Religion Comes Under Closer Scrutiny from Government

By itself, the Zhejiang cross removals could be regarded as a provincial phenomenon but the fact that the authorities’ campaign has lasted so long gives rise to the suspicion that it must have the approval, at least, of Beijing. There are other indications, as well, that the government is looking carefully at religion, and Christianity in particular. In February 2015 Party authorities in Zhejiang warned that applicants to the CPC would be rejected if they were found to have “embraced religious beliefs”. While this is not a new policy, the notice reflects a broader concern that religious beliefs may have “infiltrated” the Party – views that have been echoed in state media. In April 2016, at the highest-level Party meeting on religious work in 15 years, attended by both President Xi Jinping and Prime Minister Li Keqiang, Xi called on authorities to “adhere to the leadership of the CPC, and support the socialist system and socialism with Chinese characteristics”.

He also warned against religions interfering with government administration, judiciary and education, and against “overseas infiltration” via religious means, an idea that has been particularly central to the treatment of Uyghur Muslims in Xinjiang, but also has significant consequences for Tibetan Buddhists and Protestant groups with overseas connections, as well as the Catholic Church.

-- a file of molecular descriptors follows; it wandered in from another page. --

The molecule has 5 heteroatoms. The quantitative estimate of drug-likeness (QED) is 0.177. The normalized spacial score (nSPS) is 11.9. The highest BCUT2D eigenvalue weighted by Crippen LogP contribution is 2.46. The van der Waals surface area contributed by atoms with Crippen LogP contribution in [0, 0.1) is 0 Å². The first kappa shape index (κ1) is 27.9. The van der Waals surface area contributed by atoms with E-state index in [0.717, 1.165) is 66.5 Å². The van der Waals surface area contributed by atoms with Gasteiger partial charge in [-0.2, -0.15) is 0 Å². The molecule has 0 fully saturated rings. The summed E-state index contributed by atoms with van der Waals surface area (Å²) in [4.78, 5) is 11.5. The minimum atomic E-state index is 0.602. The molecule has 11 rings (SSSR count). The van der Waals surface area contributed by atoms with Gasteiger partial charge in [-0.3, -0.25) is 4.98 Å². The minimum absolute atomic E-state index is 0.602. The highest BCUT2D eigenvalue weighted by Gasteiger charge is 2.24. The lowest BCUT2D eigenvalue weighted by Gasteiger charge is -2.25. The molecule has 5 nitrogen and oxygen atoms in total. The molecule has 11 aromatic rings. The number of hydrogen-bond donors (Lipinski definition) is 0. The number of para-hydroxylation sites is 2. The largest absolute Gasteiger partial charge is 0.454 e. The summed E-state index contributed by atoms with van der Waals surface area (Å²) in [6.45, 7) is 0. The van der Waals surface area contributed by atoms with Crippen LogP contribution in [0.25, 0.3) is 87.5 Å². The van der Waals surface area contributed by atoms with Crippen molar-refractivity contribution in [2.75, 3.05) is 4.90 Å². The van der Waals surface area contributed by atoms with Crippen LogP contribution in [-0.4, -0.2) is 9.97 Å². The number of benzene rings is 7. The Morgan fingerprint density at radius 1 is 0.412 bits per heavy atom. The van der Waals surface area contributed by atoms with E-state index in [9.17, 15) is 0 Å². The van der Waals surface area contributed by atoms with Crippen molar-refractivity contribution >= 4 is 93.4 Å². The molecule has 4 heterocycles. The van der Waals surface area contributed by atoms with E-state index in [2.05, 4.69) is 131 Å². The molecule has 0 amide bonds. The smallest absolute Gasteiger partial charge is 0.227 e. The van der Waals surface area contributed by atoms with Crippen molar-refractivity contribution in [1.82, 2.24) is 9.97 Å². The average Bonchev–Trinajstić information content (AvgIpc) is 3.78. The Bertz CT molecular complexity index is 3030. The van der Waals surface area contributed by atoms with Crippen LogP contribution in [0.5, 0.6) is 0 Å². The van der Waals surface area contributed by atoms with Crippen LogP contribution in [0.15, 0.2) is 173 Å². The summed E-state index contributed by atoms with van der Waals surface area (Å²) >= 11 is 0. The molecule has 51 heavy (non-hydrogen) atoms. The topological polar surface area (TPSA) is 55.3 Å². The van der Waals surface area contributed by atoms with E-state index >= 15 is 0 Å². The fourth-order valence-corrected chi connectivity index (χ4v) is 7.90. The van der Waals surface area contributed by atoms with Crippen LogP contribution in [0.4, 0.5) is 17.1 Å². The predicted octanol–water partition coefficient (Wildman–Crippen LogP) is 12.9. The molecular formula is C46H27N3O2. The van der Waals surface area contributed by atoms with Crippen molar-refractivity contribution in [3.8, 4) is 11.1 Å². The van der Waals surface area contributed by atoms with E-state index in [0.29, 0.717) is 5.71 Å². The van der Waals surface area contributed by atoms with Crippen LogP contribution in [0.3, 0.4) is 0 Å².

So what does the future hold for churches in China?

There are some things we can be fairly sure about. One is that Christianity in China will not decline or disappear anytime soon. As things stand, it is also extremely unlikely that all of China’s Christian communities will agree to join the state-sanctioned Three Self Patriotic Movement (TSPM). This means that non-Three Self churches will continue to exist: what form they take is up to both the churches and the government.

The government could allow registration or recognition outside the TSPM. How palatable this is to the independent “house” churches will depend on the terms. Alternatively, the government could clamp down further on independent religious activity, pushing churches to register or disband. This could force churches which have existed outside state sanctioned structure to step back from public sphere, but based on past experience, it is unlikely this will prevent the church from growing.

The third and least likely option is for the government to maintain the status quo, allowing some non-Three Self churches to exist in a kind of “grey space”, and turning a blind eye to their “illegal” religious activities. This does not seem likely, however. Amidst a host of pressing issues including a slowing economy, environmental concerns, and regional instability, religion may not be a top priority for Xi, but it’s on his agenda – and that in itself could spell change for China’s religious communities.

By CSW’s China desk officer.